Nine benefits of magnesium

food sources of magnesium
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Magnesium is a vital mineral that our body uses in more than 300 of its chemical processes, including muscle and nervous system function and extracting energy from food. In fact, there are so many more benefits of magnesium, from better sleep to improved mood.

Magnesium deficiency can increase your risk of heart disease, type 2 diabetes and osteoporosis, which makes it important to ensure your intake is high enough to support your body. Magnesium overdose is possible, so ensure that if you choose to take the best magnesium supplement you are following the guidelines, and if you have an underlying condition, we advise you speak to your doctor first. Eating more magnesium rich foods is another way to top up your levels safely. 

So what are the main benefits of magnesium? Read on to find out. 

1. It may aid sleep

According to Roxana Ehsani, registered dietitian nutritionist and national media spokesperson for the Academy of Nutrition and Dietetics, magnesium regulates neurotransmitters that are related to sleep, and in studies, people who have issues falling asleep who were supplemented with magnesium found it easier to fall asleep.

There is also a link between magnesium and restless leg syndrome, with evidence suggesting that magnesium supplementation can help alleviate this (mainly) night-time issue. Ehsani says: “Although there needs to be future studies conducted, people who suffer from restless leg syndrome may be relieved from supplementing with magnesium as it is responsible for helping regulate muscle and nerve function.”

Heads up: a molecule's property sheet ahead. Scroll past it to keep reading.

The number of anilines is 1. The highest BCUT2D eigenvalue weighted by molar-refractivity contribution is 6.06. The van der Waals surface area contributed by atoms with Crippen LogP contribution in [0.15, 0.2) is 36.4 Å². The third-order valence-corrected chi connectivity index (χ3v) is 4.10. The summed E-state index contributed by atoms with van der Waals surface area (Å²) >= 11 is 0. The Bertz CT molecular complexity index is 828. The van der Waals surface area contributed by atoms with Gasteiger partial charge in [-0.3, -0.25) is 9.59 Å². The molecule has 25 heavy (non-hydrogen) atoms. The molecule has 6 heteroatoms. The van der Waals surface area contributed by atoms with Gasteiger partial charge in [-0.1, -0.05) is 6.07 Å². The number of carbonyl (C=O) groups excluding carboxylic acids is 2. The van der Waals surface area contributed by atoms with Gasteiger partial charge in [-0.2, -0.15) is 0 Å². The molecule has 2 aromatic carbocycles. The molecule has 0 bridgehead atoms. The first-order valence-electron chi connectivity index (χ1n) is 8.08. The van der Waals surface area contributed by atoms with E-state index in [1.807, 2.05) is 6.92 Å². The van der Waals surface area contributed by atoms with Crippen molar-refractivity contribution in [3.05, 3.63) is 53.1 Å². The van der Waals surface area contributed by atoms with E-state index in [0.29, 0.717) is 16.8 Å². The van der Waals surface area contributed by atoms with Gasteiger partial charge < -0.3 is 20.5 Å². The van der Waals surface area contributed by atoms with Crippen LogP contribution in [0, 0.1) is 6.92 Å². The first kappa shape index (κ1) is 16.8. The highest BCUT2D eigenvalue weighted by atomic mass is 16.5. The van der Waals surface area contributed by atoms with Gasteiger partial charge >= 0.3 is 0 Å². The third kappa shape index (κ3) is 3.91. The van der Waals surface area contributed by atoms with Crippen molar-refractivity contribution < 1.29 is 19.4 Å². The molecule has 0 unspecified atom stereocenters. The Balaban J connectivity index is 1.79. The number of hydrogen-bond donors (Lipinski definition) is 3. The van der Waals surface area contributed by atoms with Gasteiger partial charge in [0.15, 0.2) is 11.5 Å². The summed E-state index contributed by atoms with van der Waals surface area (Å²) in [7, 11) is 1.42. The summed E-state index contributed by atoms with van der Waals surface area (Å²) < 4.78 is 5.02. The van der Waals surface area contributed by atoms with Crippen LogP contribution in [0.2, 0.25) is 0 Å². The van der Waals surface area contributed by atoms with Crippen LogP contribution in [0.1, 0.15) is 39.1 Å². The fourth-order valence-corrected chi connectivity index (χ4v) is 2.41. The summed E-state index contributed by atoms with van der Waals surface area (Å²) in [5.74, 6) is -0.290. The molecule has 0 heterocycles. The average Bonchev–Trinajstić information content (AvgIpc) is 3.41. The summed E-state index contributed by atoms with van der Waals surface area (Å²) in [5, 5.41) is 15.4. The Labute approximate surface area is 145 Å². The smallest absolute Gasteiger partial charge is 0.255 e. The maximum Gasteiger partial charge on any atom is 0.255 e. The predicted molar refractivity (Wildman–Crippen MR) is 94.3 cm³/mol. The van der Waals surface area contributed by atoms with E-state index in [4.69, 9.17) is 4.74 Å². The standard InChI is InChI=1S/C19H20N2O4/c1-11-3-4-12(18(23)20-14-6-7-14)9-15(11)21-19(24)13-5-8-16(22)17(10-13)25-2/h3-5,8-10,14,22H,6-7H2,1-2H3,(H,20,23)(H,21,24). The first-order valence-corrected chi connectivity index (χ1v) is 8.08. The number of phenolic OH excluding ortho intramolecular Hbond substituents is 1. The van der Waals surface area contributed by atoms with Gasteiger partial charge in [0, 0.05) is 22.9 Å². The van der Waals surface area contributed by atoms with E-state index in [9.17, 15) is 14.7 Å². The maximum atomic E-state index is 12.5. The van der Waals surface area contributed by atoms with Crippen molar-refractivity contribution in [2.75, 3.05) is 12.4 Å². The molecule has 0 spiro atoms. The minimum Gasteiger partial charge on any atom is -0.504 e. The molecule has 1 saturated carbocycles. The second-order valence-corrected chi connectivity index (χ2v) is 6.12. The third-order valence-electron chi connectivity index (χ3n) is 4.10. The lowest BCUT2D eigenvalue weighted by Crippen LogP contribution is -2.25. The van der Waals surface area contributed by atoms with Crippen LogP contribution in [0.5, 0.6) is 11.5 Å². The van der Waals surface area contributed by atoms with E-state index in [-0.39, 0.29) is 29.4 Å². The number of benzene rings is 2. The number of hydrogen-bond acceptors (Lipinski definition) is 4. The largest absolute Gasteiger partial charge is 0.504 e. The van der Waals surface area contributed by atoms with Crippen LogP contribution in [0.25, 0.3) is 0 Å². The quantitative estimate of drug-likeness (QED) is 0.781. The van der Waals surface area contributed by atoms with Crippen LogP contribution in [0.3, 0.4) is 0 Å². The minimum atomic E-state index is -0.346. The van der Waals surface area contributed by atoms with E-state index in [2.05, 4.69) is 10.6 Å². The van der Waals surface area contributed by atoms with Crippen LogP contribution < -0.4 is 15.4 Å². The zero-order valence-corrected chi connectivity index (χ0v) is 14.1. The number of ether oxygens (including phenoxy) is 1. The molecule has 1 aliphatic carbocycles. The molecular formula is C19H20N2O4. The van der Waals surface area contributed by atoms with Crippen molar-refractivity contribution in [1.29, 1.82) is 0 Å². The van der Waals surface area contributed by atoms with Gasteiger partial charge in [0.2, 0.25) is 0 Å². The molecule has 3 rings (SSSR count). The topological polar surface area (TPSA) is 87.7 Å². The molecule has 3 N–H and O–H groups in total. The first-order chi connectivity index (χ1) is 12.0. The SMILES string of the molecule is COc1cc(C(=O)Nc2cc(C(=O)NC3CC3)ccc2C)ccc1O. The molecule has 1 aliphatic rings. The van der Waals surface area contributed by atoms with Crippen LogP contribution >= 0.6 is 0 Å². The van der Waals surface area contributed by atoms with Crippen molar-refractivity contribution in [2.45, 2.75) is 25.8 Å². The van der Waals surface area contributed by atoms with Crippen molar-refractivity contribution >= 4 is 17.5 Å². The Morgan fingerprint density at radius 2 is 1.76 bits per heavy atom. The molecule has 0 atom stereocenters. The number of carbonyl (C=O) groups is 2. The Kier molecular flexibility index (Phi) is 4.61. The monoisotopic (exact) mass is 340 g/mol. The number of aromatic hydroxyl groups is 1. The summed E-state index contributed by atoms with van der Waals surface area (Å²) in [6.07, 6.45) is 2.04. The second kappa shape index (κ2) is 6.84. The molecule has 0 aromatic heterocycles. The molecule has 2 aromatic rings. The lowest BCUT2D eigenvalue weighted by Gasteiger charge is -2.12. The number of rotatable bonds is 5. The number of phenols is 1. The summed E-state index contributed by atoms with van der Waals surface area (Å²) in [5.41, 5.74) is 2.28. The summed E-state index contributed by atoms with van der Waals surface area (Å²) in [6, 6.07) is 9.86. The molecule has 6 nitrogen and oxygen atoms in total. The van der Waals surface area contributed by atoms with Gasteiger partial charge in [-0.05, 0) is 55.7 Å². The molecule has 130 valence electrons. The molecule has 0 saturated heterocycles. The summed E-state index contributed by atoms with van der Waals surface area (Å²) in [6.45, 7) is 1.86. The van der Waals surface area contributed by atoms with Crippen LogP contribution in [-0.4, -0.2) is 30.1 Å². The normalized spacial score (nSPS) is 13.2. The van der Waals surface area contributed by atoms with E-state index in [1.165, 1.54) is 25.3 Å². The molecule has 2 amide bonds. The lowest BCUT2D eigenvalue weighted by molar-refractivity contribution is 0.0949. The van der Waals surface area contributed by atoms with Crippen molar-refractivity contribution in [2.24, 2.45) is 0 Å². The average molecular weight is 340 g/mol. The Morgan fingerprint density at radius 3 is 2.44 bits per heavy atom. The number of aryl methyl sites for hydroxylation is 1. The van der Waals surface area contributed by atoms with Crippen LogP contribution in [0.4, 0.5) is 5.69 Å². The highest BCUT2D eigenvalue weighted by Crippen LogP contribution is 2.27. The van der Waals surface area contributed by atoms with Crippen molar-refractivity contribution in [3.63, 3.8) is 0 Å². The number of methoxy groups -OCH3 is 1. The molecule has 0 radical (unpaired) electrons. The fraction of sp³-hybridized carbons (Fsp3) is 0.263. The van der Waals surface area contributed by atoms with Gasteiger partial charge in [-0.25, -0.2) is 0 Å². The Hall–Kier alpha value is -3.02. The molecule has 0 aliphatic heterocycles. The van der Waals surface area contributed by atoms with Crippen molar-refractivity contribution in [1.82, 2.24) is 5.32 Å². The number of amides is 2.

Roxana Ehsani registered dietitian nutritionist
Roxana Ehsani, MS, RD, CSSD, LDN

Roxana Ehsani is a board-certified specialist in sports dietetics and a former spokesperson for the Academy of Nutrition and Dietetics. She holds a Bachelor of Science in Human Nutrition, Foods and Exercise from Virginia Tech and a Master of Science in Clinical Nutrition and Dietetics from the University of Pittsburgh. Below, she gives her advice on what to look for in a multivitamin for women.

2. Improves mood

Magnesium has been linked with improved mood, as it helps to regulate hormones such as serotonin and melatonin, the ‘feel good hormone’ and the ‘sleepy hormone’. 

It is also involved in our stress response: a 2020 study in the Nutrients journal found that chronic stress and anxiety depletes the body’s stores of magnesium, which leaves us less equipped to deal with stress. Consuming sufficient amounts of magnesium can help you better handle stress. 

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3. Can help ease period pain

Dr Deborah Lee, a medical doctor and a writer for Dr Fox Online Pharmacy, explains that magnesium can help to reduce period pain. “There are two reasons magnesium may reduce period pain,” she says. “Firstly, magnesium is a calcium antagonist and has been shown to reduce uterine muscular contractions. Secondly, it inhibits the production of the prostaglandin PGF2- alpha. Women with the greatest degree of pain relief when taking magnesium were found to have the lowest amount of PGF2 alpha in their menstrual fluid.”